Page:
Office of Public Affairs
(315) 341-2265
 
June 6, 2001
 
CONTACT: Craig Warkentin, 312-4080
 
OSWEGO PROFESSOR'S BOOK EXAMINES
GLOBAL CIVIL SOCIETY, POLITICS
OSWEGO -- A new player has emerged on the world stage in recent years -- the individual citizen. So argues Dr. Craig Warkentin of SUNY Oswego's political science faculty in his new book, "Reshaping World Politics," published in May by Rowman and Littlefield Publishers.
"Individual people can affect international politics," he says. "Usually states and governments make change in world politics, and the point here is that individual people can."
Their power is emerging from the expansion of civil society across national borders, abetted by progressive non-governmental organizations, such as Amnesty International, and by the Internet, Warkentin says.
Civil society is the network of social relations that exist at the level between the individual and the government. "We participate in civil society when we help Habitat for Humanity build a house in our home town, join other members of a fraternity or sorority in supporting a local literacy project, promote an upcoming demonstration on campus, support a union with membership dues, volunteer to campaign for a political candidate or just talk about politics with friends," Warkentin writes.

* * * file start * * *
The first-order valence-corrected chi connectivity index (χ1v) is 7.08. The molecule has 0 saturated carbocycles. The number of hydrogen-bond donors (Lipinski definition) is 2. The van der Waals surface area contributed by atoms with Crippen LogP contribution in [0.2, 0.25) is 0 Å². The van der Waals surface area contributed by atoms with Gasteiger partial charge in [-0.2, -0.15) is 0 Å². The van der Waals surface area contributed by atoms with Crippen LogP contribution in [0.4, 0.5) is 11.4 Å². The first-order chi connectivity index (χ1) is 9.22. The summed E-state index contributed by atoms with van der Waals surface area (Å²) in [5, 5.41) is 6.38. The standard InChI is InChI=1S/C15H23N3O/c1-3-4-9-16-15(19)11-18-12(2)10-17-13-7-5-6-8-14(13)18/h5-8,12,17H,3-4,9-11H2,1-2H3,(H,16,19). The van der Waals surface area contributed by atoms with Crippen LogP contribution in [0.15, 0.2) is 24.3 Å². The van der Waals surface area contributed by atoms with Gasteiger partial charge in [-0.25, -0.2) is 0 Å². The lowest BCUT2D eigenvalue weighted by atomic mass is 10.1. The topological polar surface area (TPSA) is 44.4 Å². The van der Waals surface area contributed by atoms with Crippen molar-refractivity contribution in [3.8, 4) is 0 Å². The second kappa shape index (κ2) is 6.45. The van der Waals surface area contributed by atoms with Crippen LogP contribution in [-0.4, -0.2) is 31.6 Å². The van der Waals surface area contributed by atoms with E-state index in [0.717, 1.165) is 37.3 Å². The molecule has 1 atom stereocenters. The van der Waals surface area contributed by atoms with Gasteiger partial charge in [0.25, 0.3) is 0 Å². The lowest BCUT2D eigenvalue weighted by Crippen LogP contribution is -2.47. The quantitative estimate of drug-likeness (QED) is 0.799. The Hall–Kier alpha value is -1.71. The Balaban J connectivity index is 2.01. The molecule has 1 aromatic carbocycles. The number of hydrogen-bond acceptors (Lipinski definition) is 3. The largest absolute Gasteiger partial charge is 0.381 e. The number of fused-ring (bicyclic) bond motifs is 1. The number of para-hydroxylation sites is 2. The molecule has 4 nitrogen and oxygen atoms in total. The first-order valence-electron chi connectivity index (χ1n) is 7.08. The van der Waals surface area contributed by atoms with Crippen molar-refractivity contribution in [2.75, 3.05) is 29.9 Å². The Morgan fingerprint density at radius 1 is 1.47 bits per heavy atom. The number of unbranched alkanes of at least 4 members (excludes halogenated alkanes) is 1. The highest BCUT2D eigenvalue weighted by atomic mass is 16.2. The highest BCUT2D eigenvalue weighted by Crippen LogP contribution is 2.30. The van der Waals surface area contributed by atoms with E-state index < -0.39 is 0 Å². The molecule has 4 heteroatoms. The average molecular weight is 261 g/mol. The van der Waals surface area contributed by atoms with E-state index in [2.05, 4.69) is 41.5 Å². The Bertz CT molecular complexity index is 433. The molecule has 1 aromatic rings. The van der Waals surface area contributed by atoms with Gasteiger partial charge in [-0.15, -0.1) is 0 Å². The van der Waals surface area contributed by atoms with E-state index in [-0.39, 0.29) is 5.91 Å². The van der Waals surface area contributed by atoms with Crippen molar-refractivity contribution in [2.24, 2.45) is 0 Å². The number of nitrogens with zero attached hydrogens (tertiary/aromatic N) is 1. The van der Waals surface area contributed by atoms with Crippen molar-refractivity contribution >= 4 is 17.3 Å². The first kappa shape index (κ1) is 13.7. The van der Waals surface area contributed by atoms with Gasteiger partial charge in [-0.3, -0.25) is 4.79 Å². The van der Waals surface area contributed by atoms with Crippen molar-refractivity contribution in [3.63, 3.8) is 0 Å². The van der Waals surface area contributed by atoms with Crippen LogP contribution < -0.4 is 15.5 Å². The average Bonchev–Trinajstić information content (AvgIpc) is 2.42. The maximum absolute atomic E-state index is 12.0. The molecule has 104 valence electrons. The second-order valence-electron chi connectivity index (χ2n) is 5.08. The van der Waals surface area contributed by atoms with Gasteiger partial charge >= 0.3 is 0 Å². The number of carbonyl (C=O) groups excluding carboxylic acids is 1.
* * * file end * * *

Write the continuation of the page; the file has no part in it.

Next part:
Non-governmental organizations, known as NGOs, have memberships that cross national borders and are "one type of civil society actor," he says. Their numbers have exploded in recent years.
Warkentin's book examines eight such organizations -- including Greenpeace and Oxfam -- and how they have helped create a global civil society that empowers individual citizens at the international level.
"Their activities help establish social connections across borders," he says. As people interact with one another through these international networks, their attitudes shift in ways that sometimes impel them to take political action -- by writing their senator or joining a political campaign, he says.
A feature of this growing international political activity by individuals is that it tends to be progressive, clustering around issues like social justice, nonviolence, human rights and the environment.
"This idea of a civil society is a progressive idea," Warkentin explains. "Conservative groups tend not to move in an inclusive direction" and "they don't connect as much on an international scale," he says.
However, once the network of relations is established, all kinds of groups plug into them and use them. "Conservative groups use them to pursue their political agendas," Warkentin says.
"Reshaping World Politics" began as Warkentin's doctoral dissertation at the University of Kentucky. Warkentin joined Oswego's political science department as an assistant professor in 1999. He sees the main audience for his book as students in college courses on international politics, such as the course on "Global Activism" he will teach at Oswego in the fall.
"Reshaping World Politics" costs $21.95 in paperback and $65 in hardcover. The book has a companion Web site at http://www.oswego.edu/ reshaping/.
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